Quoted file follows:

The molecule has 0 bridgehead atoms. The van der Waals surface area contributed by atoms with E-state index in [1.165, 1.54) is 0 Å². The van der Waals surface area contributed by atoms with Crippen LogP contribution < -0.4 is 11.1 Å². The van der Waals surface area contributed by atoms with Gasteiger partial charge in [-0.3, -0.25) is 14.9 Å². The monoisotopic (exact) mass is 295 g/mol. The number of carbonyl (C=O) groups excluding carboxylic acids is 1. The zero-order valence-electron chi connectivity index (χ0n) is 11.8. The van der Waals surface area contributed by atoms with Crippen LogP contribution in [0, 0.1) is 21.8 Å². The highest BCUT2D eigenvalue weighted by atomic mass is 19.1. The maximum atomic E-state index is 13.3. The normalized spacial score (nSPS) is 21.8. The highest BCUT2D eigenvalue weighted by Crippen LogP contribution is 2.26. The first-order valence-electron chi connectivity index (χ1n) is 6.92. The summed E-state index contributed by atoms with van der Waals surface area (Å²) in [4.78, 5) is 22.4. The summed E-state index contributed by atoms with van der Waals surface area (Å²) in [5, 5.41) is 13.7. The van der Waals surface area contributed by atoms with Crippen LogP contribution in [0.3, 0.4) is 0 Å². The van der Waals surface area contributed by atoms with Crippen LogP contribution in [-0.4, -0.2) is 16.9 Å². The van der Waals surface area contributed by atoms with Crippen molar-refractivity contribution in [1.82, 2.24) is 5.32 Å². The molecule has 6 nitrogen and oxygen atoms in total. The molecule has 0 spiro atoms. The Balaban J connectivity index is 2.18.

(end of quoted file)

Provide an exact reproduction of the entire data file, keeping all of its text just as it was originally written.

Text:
The molecule has 0 bridgehead atoms. The van der Waals surface area contributed by atoms with E-state index in [1.165, 1.54) is 0 Å². The van der Waals surface area contributed by atoms with Crippen LogP contribution < -0.4 is 11.1 Å². The van der Waals surface area contributed by atoms with Gasteiger partial charge in [-0.3, -0.25) is 14.9 Å². The monoisotopic (exact) mass is 295 g/mol. The number of carbonyl (C=O) groups excluding carboxylic acids is 1. The zero-order valence-electron chi connectivity index (χ0n) is 11.8. The van der Waals surface area contributed by atoms with Crippen LogP contribution in [0, 0.1) is 21.8 Å². The highest BCUT2D eigenvalue weighted by atomic mass is 19.1. The maximum atomic E-state index is 13.3. The normalized spacial score (nSPS) is 21.8. The highest BCUT2D eigenvalue weighted by Crippen LogP contribution is 2.26. The first-order valence-electron chi connectivity index (χ1n) is 6.92. The summed E-state index contributed by atoms with van der Waals surface area (Å²) in [4.78, 5) is 22.4. The summed E-state index contributed by atoms with van der Waals surface area (Å²) in [5, 5.41) is 13.7. The van der Waals surface area contributed by atoms with Crippen LogP contribution in [0.3, 0.4) is 0 Å². The van der Waals surface area contributed by atoms with Crippen LogP contribution in [-0.4, -0.2) is 16.9 Å². The van der Waals surface area contributed by atoms with Crippen molar-refractivity contribution in [1.82, 2.24) is 5.32 Å². The molecule has 6 nitrogen and oxygen atoms in total. The molecule has 0 spiro atoms. The Balaban J connectivity index is 2.18.